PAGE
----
Author(s): KleinerFisman G, Herzog J, Fisman DN, Tamma F, Lyons KE,
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Abstract Subthalamic nucleus (STN) deep brain stimulation (DBS) is currently the most common therapeutic surgical procedure for patients with Parkinson's disease (PD) who have failed medical management. However, a recent summary of clinical evidence on the effectiveness of STN DBS is lacking. We report the results of such a systematic review and meta-analysis. A comprehensive review of the literature using Medline and Ovid databases from 1993 until 2004 was conducted. Estimates of change in absolute Unified Parkinson's Disease Rating Scale (UPDRS) scores after surgery were generated using random-effects models. Sources of heterogeneity were explored with meta-regression models, and the possibility of publication bias was evaluated. Patient demographics, reduction in medication requirements, change in dyskinesia, daily offs, quality of life, and a ratio of postoperative improvement from stimulation compared to preoperative improvement by medication from each study were tabulated and average scores were calculated. Adverse effects from each study were summarized. Thirty-seven cohorts were included in the review. Twenty-two studies with estimates of standard errors were included in the meta-analysis. The estimated decreases in absolute UPDRS II (activities of daily living) and III (motor) scores after surgery in the stimulation ON/medication off state compared to preoperative medication off state were 13.35 (95\% CI: 10.85-15.85; 50\%) and 27.55 (95\% CI: 24.23-30.87; 52\%), respectively. Average reduction in L-dopa equivalents following surgery was 55.9\% (95\% CI: 50\%-61.8\%). Average reduction in dyskinesia following surgery was 69.1\% (95\% CI: 62.0\%-76.2\%). Average reduction in daily off periods was 68.2\% (95\% CI: 57.6\%-78.9\%). Average improvement in quality of life using PDQ-39 was 34.5\% +/- 15.3\%. Univariable regression showed improvements in UPDRS III scores were significantly greater in studies with higher baseline UPDRS III off scores, increasing disease duration prior to surgery, earlier year of publication, and higher baseline L-dopa responsiveness. Average baseline UPDRS III off scores were significantly lower (i.e., suggesting milder disease) in later than in earlier studies. In multivariable regression, L-dopa responsiveness, higher baseline motor scores, and disease duration were independent predictors of greater change in motor score. No evidence of publication bias in the available literature was found. The most common serious adverse event related to surgery was intracranial hemorrhage in 3.9\% of patients. Psychiatric sequelae were common. Synthesis of the available literature indicates that STN DBS improves motor activity and activities of daily living in advanced PD. Differences between available studies likely reflect differences in patient populations and follow-up periods. These data provide an estimate of the magnitude of the treatment effects and emphasize the need for controlled and randomized studies.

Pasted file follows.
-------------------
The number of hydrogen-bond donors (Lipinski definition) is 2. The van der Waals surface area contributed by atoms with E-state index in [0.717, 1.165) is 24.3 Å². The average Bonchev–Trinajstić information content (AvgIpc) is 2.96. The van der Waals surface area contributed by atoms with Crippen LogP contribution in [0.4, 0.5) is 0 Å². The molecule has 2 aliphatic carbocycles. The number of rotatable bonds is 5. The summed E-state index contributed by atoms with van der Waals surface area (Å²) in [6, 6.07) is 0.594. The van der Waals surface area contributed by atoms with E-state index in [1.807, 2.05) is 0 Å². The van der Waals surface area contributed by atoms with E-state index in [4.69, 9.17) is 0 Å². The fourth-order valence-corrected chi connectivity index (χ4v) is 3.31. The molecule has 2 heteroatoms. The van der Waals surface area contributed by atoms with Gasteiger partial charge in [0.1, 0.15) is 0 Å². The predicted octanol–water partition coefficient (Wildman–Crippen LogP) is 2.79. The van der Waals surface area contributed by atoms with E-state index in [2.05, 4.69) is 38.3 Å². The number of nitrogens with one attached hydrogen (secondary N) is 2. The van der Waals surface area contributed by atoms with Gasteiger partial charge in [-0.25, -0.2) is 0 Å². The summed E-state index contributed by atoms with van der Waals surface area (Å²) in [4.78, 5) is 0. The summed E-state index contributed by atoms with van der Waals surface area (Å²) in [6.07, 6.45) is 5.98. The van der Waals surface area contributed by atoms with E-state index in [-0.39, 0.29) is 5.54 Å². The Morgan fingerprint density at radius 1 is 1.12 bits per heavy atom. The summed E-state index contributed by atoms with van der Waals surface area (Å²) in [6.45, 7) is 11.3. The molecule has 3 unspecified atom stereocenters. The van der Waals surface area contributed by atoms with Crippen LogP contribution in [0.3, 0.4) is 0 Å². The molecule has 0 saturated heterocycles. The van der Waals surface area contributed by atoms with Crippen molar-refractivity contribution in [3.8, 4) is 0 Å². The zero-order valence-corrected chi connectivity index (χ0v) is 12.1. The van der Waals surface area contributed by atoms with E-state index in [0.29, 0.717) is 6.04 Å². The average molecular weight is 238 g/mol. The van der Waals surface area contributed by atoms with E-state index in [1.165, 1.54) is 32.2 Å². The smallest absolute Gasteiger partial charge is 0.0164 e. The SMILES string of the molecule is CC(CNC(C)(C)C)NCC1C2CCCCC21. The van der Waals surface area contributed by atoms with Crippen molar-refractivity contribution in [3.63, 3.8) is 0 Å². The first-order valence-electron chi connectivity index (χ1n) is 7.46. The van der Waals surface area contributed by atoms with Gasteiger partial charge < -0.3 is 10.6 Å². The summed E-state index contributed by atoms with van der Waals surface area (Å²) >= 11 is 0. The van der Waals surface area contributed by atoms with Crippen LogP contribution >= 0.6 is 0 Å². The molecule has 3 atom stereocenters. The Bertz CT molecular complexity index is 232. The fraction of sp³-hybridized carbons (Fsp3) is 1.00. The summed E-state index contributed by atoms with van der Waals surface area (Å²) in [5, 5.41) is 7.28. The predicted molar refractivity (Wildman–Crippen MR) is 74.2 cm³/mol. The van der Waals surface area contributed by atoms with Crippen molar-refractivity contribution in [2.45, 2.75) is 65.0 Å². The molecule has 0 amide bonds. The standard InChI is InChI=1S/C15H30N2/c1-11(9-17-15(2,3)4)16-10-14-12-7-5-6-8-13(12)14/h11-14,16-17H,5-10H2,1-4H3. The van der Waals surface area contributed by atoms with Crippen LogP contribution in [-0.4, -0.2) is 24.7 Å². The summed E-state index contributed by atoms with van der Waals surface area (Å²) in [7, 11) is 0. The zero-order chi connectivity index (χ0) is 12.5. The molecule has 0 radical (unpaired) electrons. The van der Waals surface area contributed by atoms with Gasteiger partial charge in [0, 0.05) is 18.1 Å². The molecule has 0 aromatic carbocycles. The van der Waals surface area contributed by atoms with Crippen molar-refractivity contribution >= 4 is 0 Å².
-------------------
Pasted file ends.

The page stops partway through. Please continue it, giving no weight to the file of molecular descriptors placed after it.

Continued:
This article was published in Mov Disord
and referenced in Journal of Addiction Research & Therapy